Patient Charge 


No charge

Two small X-rays


Simple gum treatment (scale & polish)


Small amalgam (silver) filling


Large amalgam (silver) filling


Root canal treatment (front tooth)


Single crown (front tooth)


Simple extraction (one tooth)


Complete (upper and lower) dentures


For adult patients who are required to pay NHS dental charges, around 40 per cent of adult claims are for either an examination or an examination and scale and polish.

For more information on treatment charges visit Scottish Dental

Complaints process

NHS dental complaints

You have the right to make a complaint about treatment provided by a dentist, under NHS arrangements. The Patient Advice and Support Service (PASS) helps to provide independent, free, accessible and confidential advice and support to patients, their carers and families about NHS healthcare.

Further information about how to make a complaint and information about PASS

If you have a complaint you should try to resolve it locally in the first instance either with your practice or through your health board. Each practice will have a complaints procedure. NHS boards are responsible for overall provision of NHS general dental services in an area. They will act as an honest advisor between yourself and the dental practitioner.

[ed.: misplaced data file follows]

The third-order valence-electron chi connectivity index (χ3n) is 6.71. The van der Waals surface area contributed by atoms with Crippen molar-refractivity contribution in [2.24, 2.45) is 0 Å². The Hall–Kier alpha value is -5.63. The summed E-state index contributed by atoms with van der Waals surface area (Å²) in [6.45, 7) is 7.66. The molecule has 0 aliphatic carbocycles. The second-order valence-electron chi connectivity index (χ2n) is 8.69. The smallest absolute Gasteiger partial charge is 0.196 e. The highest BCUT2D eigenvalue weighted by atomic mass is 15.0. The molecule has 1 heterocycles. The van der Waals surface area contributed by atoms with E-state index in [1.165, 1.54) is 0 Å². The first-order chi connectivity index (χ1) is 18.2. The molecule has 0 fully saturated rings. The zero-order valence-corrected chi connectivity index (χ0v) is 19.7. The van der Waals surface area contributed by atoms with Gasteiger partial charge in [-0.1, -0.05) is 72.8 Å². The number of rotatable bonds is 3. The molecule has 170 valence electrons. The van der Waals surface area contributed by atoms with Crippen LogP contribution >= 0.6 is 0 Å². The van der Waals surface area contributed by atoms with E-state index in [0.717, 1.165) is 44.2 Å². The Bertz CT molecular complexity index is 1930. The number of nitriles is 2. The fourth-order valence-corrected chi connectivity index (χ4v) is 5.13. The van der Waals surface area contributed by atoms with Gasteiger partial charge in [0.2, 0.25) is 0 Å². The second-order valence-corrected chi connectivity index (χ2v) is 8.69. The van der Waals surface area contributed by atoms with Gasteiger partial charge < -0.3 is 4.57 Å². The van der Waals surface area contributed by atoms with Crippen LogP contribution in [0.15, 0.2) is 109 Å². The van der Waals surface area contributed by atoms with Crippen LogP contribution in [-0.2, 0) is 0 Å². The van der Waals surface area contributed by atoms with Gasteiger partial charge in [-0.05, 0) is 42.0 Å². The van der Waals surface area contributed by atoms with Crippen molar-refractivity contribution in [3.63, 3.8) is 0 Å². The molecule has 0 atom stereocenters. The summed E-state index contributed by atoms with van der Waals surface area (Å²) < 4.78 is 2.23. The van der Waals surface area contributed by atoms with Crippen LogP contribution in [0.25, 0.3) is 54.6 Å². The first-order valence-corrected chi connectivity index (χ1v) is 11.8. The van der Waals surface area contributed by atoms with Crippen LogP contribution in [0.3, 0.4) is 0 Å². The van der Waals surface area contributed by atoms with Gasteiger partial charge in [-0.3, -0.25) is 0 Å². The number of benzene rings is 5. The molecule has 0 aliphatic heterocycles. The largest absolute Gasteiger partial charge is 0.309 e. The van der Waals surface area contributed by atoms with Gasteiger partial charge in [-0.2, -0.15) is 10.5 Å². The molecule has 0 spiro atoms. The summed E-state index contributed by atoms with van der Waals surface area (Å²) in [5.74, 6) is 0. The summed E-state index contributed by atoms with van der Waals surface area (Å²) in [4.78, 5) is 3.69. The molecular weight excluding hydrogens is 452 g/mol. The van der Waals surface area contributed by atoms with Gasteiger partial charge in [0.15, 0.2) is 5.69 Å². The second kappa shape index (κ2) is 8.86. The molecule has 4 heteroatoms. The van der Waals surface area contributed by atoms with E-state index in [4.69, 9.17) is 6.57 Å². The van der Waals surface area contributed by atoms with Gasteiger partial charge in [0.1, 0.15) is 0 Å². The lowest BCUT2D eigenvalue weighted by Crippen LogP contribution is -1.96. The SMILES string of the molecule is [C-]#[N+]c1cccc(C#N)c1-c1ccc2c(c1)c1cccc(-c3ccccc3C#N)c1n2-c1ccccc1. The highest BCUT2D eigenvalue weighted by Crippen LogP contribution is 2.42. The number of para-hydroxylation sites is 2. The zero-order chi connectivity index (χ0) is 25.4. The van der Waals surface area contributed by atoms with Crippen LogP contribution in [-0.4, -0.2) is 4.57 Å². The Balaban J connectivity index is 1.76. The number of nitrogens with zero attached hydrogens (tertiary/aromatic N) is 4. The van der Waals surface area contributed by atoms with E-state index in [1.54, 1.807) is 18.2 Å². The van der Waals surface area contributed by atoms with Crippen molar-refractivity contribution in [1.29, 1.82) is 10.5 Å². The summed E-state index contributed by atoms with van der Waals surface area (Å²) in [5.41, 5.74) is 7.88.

Further information on how to contact each NHS board in Scotland

Taking complaints further

Dental complaints can be made to the Scottish Public Services Ombudsman (SPSO) if you haven't heard from a practice or health board after 20 days.

The General Dental Council (GDC)

You can also raise your concerns with GDC. The GDC is the UK-wide statutory regulator for dental care professionals. Their primary purpose is to protect patient safety and maintain public confidence in dental services. Their role is to:

  • register qualified dental professionals
  • set standards of dental practice
  • investigate complaints about dental professionals' fitness to practice
  • work to ensure the quality of dental education

Further information about the role of the GDC 

Private Dental Complaints

Any complaints about dental treatment provided by a dentist on a private basis can be made through the Dental Complaints Service.

Further information on how to make a private dental complaint

Last updated:
21 July 2023